As fond of them as I may be, newsletters probably aren’t widely considered the most mysterious, exotic, secretive, dangerous, glamorous or romantic subject. It’s an understandable sentiment, they’re pretty straightforward. They also happen to be a tremendous tool for any business’s customer retention and the acquisition of new customers.
Sorry, had to get that out of the way.
Anyway, while the newsletter familiar to the average Westerner is no doubt deemed a harmless (though financially effective) creature, there are places where their character is far less simple and forthright. There are places where the innocent newsletter has a dark side. And it’s this dark side that’s historically been of interest to the Japanese Mafia, or “Yakuza”.
First off, to provide a little background- the yakuza is huge, with around 103,000 active members worldwide; that’s something like… 1000 times the size of the American-Italian Mafia. There are 70,000 or more yakuza in Japan alone and they’re worth billions, wielding enormous social, economic and political clout. (Four recent prime ministers have had yakuza connections revealed and Japan’s top law enforcement official resigned two years ago after his mob associations were unearthed.)
In this era of globalization, however, the American “great recession” was felt all over the globe. Even crime syndicates were apparently not immune. Of those syndicates, the Yamaguchi-Gumi is Japan’s largest, with 36,000-plus members- nearly half of all yakuzas are Yamaguchi. (A clarification- the word “yakuza” can be used to describe both the organization and its individual members. So a Japanese mobster is both a yakuza and in the yakuza)
The Yamaguchi-Gumi Gazette
Even their size, however, didn’t impart an immunity to financial trouble and between 2012-2013, the Yamaguchi-Gumi lost 3300 soldiers. Additionally, they’d just come away from a brutal seven year gang war on the island of Kyushu in which “civilians” had been killed- a PR disaster and yakuza no-no. The war, a resulting Japanese law enforcement crackdown, and even a threat from President Barack Obama to freeze all Yamaguchi assets in the U.S. had both membership and profits suffering.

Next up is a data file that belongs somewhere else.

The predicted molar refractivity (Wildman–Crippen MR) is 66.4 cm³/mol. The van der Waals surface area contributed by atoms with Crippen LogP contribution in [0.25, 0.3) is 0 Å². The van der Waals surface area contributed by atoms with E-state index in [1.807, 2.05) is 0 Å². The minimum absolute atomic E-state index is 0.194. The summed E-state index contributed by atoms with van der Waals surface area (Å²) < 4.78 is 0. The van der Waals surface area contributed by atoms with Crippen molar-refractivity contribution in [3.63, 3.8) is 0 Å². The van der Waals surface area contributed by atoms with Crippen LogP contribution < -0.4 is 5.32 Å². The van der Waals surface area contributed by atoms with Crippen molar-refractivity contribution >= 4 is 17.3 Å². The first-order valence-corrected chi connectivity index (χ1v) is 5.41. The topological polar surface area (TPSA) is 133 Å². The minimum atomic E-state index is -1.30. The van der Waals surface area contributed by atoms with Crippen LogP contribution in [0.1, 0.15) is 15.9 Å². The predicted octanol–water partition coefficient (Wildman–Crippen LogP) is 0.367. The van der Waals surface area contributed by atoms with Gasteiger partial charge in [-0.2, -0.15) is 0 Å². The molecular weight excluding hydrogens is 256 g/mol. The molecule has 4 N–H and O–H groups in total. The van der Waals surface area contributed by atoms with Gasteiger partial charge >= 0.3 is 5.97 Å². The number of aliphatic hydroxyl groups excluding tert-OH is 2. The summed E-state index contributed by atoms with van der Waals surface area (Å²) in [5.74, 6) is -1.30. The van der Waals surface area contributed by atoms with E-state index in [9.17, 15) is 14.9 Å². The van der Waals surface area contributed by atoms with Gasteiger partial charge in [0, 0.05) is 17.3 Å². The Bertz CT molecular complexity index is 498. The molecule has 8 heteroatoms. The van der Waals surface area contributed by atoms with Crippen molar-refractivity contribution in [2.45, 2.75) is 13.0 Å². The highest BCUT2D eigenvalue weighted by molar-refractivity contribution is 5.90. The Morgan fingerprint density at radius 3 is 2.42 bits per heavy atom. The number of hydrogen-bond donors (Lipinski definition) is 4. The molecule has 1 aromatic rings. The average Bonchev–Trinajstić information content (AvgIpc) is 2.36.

So, to bolster waning morale Yamaguchi godfather Kenichi Shinoda masterminded, published and subsequently shipped an inspirational newsletter to 23,000 of his faithful.
This newsletter was accurately if not creatively titled Yamaguchi-Gumi Shinpo, or “Yamaguchi-Gumi Newsletter”. It was a slick, professional production, eight pages long and featuring the gang’s symbol on the front cover. And for a gang communique, the subject matter was hardly one-note.
That thematic variety included a message from Shinoda himself to the troops, a recognition that the recent anti-gang measures had made earning more difficult, but urging them to keep their chins up anyway. He encouraged members of the organization to perform good works and stay true to the traditional yakuza virtues of loyalty, discipline, restraint and pride.
In these leaner times, Shinoda further affirmed, yakuzas could no longer count on the Yamaguchi-Gumi “brand” to do the heavy lifting. The Shinpo featured lighter fare too- one page was dedicated to poetry, including a number of satirical haikus; there hints and tips on the board games Go and Shogi; and even travelogue-style fishing “diaries” from some of the senior chieftains.
So it was pretty much like any other organization’s newsletter… except produced by and for one of the world’s largest, wealthiest, most powerful and most dangerous transnational criminal organizations.
While the Yamaguchi-Gumi Shinpo wasn’t exactly the most traditional in-house glossy, it was still pretty much a corporate newsletter.